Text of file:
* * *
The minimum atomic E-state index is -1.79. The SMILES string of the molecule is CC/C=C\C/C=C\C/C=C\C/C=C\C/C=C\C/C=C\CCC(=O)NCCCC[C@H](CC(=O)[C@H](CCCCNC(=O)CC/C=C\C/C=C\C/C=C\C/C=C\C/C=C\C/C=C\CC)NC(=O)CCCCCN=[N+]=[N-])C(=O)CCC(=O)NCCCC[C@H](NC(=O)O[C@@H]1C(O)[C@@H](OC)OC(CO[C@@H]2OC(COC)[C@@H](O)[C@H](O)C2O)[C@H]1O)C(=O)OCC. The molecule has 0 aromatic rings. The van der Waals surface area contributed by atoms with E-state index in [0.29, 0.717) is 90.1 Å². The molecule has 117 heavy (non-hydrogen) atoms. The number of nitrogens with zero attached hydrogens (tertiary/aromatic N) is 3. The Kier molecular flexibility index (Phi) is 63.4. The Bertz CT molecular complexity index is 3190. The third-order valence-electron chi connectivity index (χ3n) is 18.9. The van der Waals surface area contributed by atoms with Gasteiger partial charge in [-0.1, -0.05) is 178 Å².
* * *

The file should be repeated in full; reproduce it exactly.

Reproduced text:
The minimum atomic E-state index is -1.79. The SMILES string of the molecule is CC/C=C\C/C=C\C/C=C\C/C=C\C/C=C\C/C=C\CCC(=O)NCCCC[C@H](CC(=O)[C@H](CCCCNC(=O)CC/C=C\C/C=C\C/C=C\C/C=C\C/C=C\C/C=C\CC)NC(=O)CCCCCN=[N+]=[N-])C(=O)CCC(=O)NCCCC[C@H](NC(=O)O[C@@H]1C(O)[C@@H](OC)OC(CO[C@@H]2OC(COC)[C@@H](O)[C@H](O)C2O)[C@H]1O)C(=O)OCC. The molecule has 0 aromatic rings. The van der Waals surface area contributed by atoms with E-state index in [0.29, 0.717) is 90.1 Å². The molecule has 117 heavy (non-hydrogen) atoms. The number of nitrogens with zero attached hydrogens (tertiary/aromatic N) is 3. The Kier molecular flexibility index (Phi) is 63.4. The Bertz CT molecular complexity index is 3190. The third-order valence-electron chi connectivity index (χ3n) is 18.9. The van der Waals surface area contributed by atoms with Gasteiger partial charge in [-0.1, -0.05) is 178 Å².